Author: Kelvin Seifert, Rosemary Sutton
Publisher: Orange Grove Texts Plus; Third Edition edition
I have taught educational psychology to future teachers for over 35 years, during which I used one or another of the major commercial textbooks written for this subject. In general I found all of the books well-written and thorough. But I also found problems:
(1) Though they differed in details, the major textbooks were surprisingly similar in overall coverage. This fact, coupled with their large overall size, made it hard to tailor any of the books to the particular interests or needs of individuals or groups of students. Too often, buying a textbook was like having to buy a huge Sunday newspaper when all you really want is to read one of its sections. In a similar way, commercial educational psychology textbooks usually told you more than you ever needed or wanted to know about the subject. As a format, the textbook did not allow for individualization.
(2) Educational psychology textbooks were always expensive, and over the years their costs rose faster than inflation, especially in the United States, where most of the books have been produced. Currently every major text about educational psychology sells for more than USD 100. At best this cost is a stress on students’ budgets. At worst it puts educational psychology textbooks beyond the reach of many. The problem of the cost is even more obvious when put in worldwide perspective; in some countries the cost of one textbook is roughly equivalent to the average annual income of its citizens.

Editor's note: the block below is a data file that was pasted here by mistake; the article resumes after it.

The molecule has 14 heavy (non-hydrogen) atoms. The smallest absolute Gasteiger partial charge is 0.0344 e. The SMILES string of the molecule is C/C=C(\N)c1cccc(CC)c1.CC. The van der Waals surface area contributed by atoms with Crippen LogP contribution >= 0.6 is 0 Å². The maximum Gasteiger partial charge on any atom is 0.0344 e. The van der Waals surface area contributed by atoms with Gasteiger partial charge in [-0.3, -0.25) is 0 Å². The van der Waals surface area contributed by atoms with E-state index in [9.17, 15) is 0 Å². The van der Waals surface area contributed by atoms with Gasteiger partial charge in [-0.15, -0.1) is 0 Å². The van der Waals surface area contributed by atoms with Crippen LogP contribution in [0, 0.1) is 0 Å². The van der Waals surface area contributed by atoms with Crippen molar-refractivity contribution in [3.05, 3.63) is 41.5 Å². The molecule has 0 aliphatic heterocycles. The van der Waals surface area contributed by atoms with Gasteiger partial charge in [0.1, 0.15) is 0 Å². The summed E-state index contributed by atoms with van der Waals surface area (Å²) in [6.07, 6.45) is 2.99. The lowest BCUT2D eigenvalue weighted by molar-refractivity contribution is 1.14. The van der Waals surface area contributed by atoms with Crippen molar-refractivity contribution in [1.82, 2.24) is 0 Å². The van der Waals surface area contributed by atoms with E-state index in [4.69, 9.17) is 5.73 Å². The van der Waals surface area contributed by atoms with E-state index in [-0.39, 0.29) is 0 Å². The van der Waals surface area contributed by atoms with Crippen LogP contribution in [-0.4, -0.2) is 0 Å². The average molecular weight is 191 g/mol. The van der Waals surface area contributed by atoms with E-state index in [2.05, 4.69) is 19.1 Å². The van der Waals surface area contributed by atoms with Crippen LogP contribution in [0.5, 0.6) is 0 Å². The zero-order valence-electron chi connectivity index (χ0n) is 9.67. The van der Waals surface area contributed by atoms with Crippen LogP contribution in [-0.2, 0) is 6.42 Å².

(3) In the competition to sell copies of educational psychology textbooks, authors and publishers have gradually added features that raise the cost of books without evidence of adding educational value. Educational psychology publishers in particular have increased the number of illustrations and photographs, switched to full-color editions, increased the complexity and number of study guides and ancillary publications, and created proprietary websites usable fully only by adopters of their particular books. These features have sometimes been attractive. My teaching experience suggests, however, that they also distract students from learning key ideas about educational psychology about as often as they help students to learn.